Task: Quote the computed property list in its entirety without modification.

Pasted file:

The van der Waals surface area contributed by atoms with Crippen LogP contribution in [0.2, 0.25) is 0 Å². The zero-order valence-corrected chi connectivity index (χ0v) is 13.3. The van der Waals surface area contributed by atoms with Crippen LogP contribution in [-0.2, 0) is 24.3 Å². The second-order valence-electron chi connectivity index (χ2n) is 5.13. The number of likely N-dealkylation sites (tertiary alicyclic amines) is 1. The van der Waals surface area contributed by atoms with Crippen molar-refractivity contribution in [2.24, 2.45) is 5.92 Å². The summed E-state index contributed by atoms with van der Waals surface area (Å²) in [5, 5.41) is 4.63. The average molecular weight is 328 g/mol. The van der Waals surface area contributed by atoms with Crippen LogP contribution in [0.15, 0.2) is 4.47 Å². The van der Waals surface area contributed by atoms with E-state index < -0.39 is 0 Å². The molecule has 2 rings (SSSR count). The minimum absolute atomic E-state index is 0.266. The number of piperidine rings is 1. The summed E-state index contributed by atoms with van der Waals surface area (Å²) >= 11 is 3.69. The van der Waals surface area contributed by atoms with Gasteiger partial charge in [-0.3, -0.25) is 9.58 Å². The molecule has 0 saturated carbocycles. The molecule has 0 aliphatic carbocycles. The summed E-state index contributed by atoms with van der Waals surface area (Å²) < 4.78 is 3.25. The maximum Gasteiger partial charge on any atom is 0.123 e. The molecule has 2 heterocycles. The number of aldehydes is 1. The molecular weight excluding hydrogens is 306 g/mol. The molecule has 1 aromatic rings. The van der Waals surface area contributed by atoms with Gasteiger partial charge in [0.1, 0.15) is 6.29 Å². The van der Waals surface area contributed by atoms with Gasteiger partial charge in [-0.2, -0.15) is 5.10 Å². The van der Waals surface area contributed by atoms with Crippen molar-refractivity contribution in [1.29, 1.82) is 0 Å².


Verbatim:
The van der Waals surface area contributed by atoms with Crippen LogP contribution in [0.2, 0.25) is 0 Å². The zero-order valence-corrected chi connectivity index (χ0v) is 13.3. The van der Waals surface area contributed by atoms with Crippen LogP contribution in [-0.2, 0) is 24.3 Å². The second-order valence-electron chi connectivity index (χ2n) is 5.13. The number of likely N-dealkylation sites (tertiary alicyclic amines) is 1. The van der Waals surface area contributed by atoms with Crippen molar-refractivity contribution in [2.24, 2.45) is 5.92 Å². The summed E-state index contributed by atoms with van der Waals surface area (Å²) in [5, 5.41) is 4.63. The average molecular weight is 328 g/mol. The van der Waals surface area contributed by atoms with Crippen LogP contribution in [0.15, 0.2) is 4.47 Å². The van der Waals surface area contributed by atoms with E-state index < -0.39 is 0 Å². The molecule has 2 rings (SSSR count). The minimum absolute atomic E-state index is 0.266. The number of piperidine rings is 1. The summed E-state index contributed by atoms with van der Waals surface area (Å²) >= 11 is 3.69. The van der Waals surface area contributed by atoms with Gasteiger partial charge in [-0.3, -0.25) is 9.58 Å². The molecule has 0 saturated carbocycles. The molecule has 0 aliphatic carbocycles. The summed E-state index contributed by atoms with van der Waals surface area (Å²) < 4.78 is 3.25. The maximum Gasteiger partial charge on any atom is 0.123 e. The molecule has 2 heterocycles. The number of aldehydes is 1. The molecular weight excluding hydrogens is 306 g/mol. The molecule has 1 aromatic rings. The van der Waals surface area contributed by atoms with Gasteiger partial charge in [0.1, 0.15) is 6.29 Å². The van der Waals surface area contributed by atoms with Gasteiger partial charge in [-0.2, -0.15) is 5.10 Å². The van der Waals surface area contributed by atoms with Crippen molar-refractivity contribution in [1.29, 1.82) is 0 Å².